Well, that took a little longer than we expected, but it now appears the former Top Gear hosts have a new gig after being snatched up by Amazon Prime. The media company, moving more and more into original programming, will reportedly pay $250 million for a 36-episode run from former the former BBC stars. That equals three seasons of shows, if you’re counting, and they start hitting the airwaves next year.
Earlier this year, the Top Gear hosts, namely Jeremy Clarkson, ran afoul of the BBC after an”unprovoked physical attack” with a show producer. He was axed and his co-hosts Richard Hammond and James May decided not to return to the show without him.
In a statement from Amazon, Clarkson said: “I feel like I’ve climbed out of a biplane and into a spaceship.”
Richard Hammond added: “Amazon? Oh yes. I have already been there. I got bitten by a bullet ant.”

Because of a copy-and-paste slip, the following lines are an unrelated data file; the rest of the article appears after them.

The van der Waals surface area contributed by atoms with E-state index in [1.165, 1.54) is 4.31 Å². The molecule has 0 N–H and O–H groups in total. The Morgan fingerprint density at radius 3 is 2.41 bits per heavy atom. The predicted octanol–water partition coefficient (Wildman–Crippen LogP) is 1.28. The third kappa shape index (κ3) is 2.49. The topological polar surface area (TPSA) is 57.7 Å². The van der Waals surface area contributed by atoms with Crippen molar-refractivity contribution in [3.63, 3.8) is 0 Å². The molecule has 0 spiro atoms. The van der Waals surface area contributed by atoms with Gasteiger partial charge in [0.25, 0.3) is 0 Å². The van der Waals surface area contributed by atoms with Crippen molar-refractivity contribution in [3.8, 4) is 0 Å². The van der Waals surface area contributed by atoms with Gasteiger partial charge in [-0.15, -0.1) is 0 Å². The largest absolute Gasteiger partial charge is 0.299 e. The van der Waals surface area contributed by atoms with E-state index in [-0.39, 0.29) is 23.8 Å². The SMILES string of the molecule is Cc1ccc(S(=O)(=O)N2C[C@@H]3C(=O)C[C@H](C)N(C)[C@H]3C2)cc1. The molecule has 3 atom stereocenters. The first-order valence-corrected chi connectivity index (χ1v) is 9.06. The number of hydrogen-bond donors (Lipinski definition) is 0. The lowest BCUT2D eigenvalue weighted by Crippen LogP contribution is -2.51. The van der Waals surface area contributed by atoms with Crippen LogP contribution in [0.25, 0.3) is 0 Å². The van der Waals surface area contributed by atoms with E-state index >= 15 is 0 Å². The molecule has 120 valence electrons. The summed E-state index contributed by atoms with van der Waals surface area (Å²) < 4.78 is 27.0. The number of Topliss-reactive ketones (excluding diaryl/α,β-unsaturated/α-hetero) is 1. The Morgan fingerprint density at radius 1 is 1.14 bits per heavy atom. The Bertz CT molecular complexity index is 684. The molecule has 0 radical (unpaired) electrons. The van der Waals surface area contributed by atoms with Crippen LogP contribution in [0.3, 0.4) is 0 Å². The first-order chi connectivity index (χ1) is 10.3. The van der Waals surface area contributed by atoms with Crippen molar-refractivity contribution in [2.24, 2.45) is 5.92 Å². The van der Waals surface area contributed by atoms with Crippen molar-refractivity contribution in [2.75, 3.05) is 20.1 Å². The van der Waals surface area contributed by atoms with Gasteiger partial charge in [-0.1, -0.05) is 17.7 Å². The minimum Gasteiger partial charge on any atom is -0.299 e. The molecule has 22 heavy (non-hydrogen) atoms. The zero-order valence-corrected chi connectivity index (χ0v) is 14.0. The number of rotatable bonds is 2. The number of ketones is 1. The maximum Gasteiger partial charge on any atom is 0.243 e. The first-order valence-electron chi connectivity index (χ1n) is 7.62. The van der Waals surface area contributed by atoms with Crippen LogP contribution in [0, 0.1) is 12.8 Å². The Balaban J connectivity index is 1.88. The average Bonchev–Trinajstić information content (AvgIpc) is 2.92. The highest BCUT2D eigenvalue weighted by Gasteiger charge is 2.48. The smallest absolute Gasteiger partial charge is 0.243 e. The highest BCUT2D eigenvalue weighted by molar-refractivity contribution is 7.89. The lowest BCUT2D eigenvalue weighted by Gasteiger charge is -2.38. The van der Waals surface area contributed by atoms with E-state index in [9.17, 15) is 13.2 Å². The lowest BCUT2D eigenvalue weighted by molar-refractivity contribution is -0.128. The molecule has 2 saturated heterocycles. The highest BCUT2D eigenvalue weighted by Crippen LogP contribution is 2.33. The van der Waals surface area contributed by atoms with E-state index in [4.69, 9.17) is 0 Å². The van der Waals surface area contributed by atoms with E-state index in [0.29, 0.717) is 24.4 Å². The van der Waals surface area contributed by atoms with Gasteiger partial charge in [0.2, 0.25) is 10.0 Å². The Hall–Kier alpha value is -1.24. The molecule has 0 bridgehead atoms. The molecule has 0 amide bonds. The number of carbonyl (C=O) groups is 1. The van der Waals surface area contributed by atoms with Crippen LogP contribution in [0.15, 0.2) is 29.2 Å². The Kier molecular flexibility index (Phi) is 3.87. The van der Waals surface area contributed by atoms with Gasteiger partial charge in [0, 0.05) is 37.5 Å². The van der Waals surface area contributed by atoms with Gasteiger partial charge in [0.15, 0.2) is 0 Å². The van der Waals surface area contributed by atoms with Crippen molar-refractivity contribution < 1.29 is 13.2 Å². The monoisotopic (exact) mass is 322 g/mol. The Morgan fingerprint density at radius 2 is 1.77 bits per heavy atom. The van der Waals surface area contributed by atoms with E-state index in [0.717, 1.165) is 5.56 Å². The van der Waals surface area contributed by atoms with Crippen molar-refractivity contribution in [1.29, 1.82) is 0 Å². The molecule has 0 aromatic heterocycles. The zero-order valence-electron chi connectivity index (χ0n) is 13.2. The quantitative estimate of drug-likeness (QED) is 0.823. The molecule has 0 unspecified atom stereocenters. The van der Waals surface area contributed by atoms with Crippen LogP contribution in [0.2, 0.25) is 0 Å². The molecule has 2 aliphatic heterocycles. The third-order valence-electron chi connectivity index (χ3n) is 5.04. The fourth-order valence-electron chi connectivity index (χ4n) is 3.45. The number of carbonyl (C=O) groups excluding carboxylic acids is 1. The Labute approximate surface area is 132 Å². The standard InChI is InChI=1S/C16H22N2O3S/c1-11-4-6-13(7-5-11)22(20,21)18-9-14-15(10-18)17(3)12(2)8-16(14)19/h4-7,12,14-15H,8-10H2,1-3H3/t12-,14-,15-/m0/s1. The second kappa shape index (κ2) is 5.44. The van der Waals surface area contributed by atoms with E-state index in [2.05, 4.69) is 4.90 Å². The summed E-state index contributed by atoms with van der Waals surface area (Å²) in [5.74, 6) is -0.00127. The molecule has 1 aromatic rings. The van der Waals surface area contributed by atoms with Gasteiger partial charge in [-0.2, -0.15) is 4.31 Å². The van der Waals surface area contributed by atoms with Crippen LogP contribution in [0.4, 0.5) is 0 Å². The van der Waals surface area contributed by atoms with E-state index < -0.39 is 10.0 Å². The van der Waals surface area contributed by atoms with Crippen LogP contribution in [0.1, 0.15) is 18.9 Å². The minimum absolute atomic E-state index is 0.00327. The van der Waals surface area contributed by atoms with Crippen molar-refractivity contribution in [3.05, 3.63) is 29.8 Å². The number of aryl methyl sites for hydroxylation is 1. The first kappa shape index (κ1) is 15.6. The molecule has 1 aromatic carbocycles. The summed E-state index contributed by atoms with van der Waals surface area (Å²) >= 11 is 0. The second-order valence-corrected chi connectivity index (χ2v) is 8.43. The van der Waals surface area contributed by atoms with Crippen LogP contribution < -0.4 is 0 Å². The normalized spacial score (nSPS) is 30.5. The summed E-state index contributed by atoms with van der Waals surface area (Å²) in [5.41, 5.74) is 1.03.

James May said: “We have become part of the new age of smart TV. Ironic, isn’t it?”
A deal with Amazon also neatly sidesteps the clause in the presenters’ BBC contracts that prevented them making a show for a UK broadcaster for two years.
“Customers told us they wanted to see the team back on screen, and we are excited to make that happen,” said Jay Marine, Vice President of Amazon Prime Video EU. “Millions of Prime members are already enjoying our ground-breaking original shows. We can’t wait to see what Jeremy, Richard, James and the team will create in what is sure to be one of the most globally anticipated shows of 2016.”
“I can’t tell you how good it feels to get the chance to produce something from scratch,” producer Andy Wilman said. “We’re all really excited. No one telling us what we can and can’t do, just us hopefully producing great programs. It feels really liberating.”
To put things in perspective, the dwarfs the $100 million Netflix paid for two, 13-episode seasons of its political hit, House of Cards, and proves that Amazon is deadly serious about developing a successful rival to the new, Chris Evans-led Top Gear. The show will only be available to members of the company’s Prime Instant Video streaming service, which in the US costs $99 a year.
The show will go into production this fall.